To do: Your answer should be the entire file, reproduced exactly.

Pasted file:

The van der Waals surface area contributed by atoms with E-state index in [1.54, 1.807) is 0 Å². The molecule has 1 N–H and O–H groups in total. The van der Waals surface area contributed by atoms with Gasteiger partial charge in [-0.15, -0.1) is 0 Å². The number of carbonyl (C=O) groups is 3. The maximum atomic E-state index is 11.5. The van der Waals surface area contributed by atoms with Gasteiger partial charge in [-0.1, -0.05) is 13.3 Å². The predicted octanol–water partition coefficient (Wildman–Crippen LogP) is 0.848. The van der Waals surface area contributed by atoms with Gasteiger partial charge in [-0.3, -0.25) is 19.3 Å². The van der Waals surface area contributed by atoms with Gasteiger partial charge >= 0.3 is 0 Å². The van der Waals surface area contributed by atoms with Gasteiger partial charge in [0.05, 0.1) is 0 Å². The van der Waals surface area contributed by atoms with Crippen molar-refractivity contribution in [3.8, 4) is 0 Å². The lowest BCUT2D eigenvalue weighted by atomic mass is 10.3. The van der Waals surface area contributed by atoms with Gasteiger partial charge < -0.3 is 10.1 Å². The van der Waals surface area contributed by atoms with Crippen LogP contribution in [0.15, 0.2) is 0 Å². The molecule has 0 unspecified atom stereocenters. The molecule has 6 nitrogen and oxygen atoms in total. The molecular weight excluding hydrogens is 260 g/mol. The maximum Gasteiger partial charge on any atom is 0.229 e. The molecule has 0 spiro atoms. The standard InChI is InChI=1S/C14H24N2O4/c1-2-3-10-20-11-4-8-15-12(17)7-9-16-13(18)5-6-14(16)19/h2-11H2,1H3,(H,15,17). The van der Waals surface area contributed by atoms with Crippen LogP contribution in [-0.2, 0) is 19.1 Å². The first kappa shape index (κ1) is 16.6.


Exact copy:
The van der Waals surface area contributed by atoms with E-state index in [1.54, 1.807) is 0 Å². The molecule has 1 N–H and O–H groups in total. The van der Waals surface area contributed by atoms with Gasteiger partial charge in [-0.15, -0.1) is 0 Å². The number of carbonyl (C=O) groups is 3. The maximum atomic E-state index is 11.5. The van der Waals surface area contributed by atoms with Gasteiger partial charge in [-0.1, -0.05) is 13.3 Å². The predicted octanol–water partition coefficient (Wildman–Crippen LogP) is 0.848. The van der Waals surface area contributed by atoms with Gasteiger partial charge in [-0.3, -0.25) is 19.3 Å². The van der Waals surface area contributed by atoms with Gasteiger partial charge >= 0.3 is 0 Å². The van der Waals surface area contributed by atoms with Gasteiger partial charge in [0.05, 0.1) is 0 Å². The van der Waals surface area contributed by atoms with Crippen molar-refractivity contribution in [3.8, 4) is 0 Å². The lowest BCUT2D eigenvalue weighted by atomic mass is 10.3. The van der Waals surface area contributed by atoms with Gasteiger partial charge < -0.3 is 10.1 Å². The van der Waals surface area contributed by atoms with Crippen LogP contribution in [0.15, 0.2) is 0 Å². The molecule has 0 unspecified atom stereocenters. The molecule has 6 nitrogen and oxygen atoms in total. The molecular weight excluding hydrogens is 260 g/mol. The maximum Gasteiger partial charge on any atom is 0.229 e. The molecule has 0 spiro atoms. The standard InChI is InChI=1S/C14H24N2O4/c1-2-3-10-20-11-4-8-15-12(17)7-9-16-13(18)5-6-14(16)19/h2-11H2,1H3,(H,15,17). The van der Waals surface area contributed by atoms with Crippen LogP contribution in [-0.2, 0) is 19.1 Å². The first kappa shape index (κ1) is 16.6.